Indeed, the symbolism of water refers to layers of incongruities, yet affirmations – nothing is static. How has your artistic practice evolved since your foray into DJing?
DJing was very important for me as it gave me the tools to mix and blend things that were unexpected. My work has always twisted genres and artistic mediums, but DJing was the culmination of storytelling through blending different things: voice recordings, samples, baroque music, electroacoustic icons, religious music, club music, pop acapellas, etc. And these elements eventually entered my pieces. I would use sound and music in ways I couldn’t before.
Performance and writing give me more possibilities than DJing, but that could happen with any art medium. Writing provides possibilities that are different than painting or dancing or whatever really. I can’t really grasp what it is they each provide because I don’t work in those practices in an isolated way: they blend and influence each other.
After watching the Lamento music video, I couldn’t help but think of how reincarnation is not only a way of claiming ancestral roots; but also figuratively, a refusal to adhere to the dominant modes of existence. What was your idea behind the music video?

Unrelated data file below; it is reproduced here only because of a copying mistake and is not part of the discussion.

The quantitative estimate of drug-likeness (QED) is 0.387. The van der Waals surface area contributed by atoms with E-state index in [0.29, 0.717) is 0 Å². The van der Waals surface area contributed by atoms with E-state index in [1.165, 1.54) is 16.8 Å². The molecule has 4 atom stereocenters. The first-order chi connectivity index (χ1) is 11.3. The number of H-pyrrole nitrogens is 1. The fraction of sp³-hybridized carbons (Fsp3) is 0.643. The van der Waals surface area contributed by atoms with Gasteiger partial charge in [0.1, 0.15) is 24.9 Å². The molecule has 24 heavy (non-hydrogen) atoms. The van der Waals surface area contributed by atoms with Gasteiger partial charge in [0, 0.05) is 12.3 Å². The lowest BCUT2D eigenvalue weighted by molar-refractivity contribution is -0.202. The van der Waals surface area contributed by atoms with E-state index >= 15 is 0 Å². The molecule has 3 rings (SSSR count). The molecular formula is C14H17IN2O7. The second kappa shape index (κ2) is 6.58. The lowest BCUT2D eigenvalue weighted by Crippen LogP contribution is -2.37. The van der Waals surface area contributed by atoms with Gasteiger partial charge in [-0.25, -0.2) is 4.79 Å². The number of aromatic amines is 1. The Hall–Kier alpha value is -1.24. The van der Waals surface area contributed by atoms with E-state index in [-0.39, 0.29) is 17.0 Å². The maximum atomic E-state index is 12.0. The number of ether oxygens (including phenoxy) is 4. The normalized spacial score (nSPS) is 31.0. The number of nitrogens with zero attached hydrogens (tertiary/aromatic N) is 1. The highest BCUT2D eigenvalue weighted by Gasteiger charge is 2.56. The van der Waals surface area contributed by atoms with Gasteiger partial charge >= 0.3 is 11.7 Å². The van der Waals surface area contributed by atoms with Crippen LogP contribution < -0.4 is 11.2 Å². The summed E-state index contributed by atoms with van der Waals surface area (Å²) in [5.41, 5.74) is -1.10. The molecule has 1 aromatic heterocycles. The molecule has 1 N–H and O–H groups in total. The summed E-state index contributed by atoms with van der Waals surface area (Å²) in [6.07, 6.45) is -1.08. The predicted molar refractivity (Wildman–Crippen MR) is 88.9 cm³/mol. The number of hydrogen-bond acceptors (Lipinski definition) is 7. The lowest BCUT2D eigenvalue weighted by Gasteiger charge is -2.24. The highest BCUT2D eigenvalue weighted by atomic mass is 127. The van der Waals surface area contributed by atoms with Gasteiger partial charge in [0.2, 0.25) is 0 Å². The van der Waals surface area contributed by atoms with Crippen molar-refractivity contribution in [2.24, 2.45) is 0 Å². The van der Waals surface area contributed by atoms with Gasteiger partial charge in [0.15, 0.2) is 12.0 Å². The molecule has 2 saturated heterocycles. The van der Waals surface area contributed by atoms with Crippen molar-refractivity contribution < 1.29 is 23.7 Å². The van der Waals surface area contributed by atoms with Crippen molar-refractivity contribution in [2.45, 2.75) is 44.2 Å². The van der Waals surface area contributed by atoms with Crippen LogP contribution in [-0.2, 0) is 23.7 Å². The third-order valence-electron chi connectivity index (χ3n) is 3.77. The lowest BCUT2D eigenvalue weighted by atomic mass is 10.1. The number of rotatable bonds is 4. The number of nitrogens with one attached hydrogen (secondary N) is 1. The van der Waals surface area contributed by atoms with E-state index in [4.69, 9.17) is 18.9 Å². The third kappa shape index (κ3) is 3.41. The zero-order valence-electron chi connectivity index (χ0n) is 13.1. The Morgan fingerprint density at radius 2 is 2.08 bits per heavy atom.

The music video was made by a group, not only me! We all contributed something to it, and I think that opened the work up to its possibilities. From the editing that flows from picture to picture without any cuts – as if fluid, watery, slippery – to the make-up that claims, which claims a certain resemblance to an insect while at the same time keeping its mystery. The idea was pretty simple following this character that lives in this place and that is never very substantial. Images fading into each other allow for that insubstantiality and props to @lvcefecit (the editor) for understanding this without me even stating it very clearly. »Lamento« is a song about mourning when you believe that the person will come back, somehow, someday. Not a song of sadness, but a peaceful celebration of transmutation.
This me very much reminds of the Buddhist philosophy of reincarnation – recognizing the transmigration of a soul to another physical entity as not necessarily a negative event. What lines of thought inform your current spiritual, musical, and artistic practices?